As the live events industry embarks on its strong return to activity, the question of how organisers and suppliers can cope with rising costs will be posed to industry professionals at next month’s Event Production Show (EPS).

During the final main stage session of the EPS conference, leading industry figures will discuss the rising costs of fuel, supplies and materials – whether these will be passed on to ticket buyers and if event organisers are willing and able to take the hit.

Access editor Christopher Barrett will be joined by Organise Chaos operations director Clare Goodchild, Production Services Association general manager Dave Keighley, Vision Nine festival director Kevin Moore and LS Events senior project manager Laura Armstrong.

Keighley says, “It is interesting to see how shows and tours will manage this year with these ever-increasing costs. The biggest problem is for shows going ahead in 2022 that have been postponed from 2020 and 2021 as these shows have already sold tickets based on costs calculated 2019. Does this mean some shows will go ahead even if they could do so at a financial loss?

“Shows budgeted in 2021 and 2022 can now be done with understanding of the current process and I guess this means ticket prices will go up.”

As well as issues such as the impact of cabotage on trucking and bussing, Keighley says he is looking to discuss the shortage of trained and competent technicians, as many have left the industry or moved into other sectors of live events away from music.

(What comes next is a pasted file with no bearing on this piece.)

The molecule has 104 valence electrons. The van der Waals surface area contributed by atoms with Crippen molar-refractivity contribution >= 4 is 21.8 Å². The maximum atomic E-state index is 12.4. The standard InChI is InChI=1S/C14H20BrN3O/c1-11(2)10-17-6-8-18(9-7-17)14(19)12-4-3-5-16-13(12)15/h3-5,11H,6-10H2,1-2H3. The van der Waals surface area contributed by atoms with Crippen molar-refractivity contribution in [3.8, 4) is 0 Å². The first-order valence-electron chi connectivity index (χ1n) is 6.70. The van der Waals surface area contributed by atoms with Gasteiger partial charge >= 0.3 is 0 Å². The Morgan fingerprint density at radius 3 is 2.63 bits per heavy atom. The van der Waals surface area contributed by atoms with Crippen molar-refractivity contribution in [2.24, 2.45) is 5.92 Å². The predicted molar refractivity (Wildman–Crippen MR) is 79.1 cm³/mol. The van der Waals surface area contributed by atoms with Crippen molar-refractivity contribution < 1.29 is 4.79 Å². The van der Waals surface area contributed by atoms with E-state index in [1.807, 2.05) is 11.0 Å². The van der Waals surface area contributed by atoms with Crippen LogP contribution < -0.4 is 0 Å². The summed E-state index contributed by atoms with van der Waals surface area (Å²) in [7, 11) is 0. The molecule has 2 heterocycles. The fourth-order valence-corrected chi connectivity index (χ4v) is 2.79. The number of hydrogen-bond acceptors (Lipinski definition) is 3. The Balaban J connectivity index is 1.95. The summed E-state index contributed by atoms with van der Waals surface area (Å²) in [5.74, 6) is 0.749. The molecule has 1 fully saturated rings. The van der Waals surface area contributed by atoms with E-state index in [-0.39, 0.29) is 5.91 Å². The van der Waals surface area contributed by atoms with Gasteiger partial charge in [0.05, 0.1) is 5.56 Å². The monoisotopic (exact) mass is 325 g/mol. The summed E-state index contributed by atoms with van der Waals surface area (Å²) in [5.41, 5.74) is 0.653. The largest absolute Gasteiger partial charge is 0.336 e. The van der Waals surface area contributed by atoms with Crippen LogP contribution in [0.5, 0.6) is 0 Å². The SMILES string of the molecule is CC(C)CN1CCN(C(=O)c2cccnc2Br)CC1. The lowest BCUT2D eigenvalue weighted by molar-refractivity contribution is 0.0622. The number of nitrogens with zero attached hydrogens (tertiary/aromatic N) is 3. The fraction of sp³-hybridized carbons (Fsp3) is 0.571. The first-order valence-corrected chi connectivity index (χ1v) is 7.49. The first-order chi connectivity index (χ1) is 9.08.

Keighley adds, “How are we going to replace these people and how do we encourage them to return? The industry needs to focus on apprenticeships but this a longer-term fix and will not help in the next two or three years.”

Goodchild says, “We are all working within a changing landscape at the moment; our supplier pool isn’t the same as before pre-Covid, the availability of infrastructure and staff Is reduced, and the political environment has changed with Brexit and inflation.

“The past two years have taught us that we can overcome these issues better when we work collectively as an industry, so hopefully this panel will give us a chance to discuss the challenges and solutions we are all facing.”

Looking forward to the show, Goodchild adds, “It is always a pleasure to be invited to speak, but it also gives me a chance to catch up with suppliers, other organisers, and friends from the industry. It is always a super-productive and enjoyable week, and I am excited to be back there.”

The panel will take place on day two of the Event Production Show, on 9 March at ExCeL London. Register to attend the show here.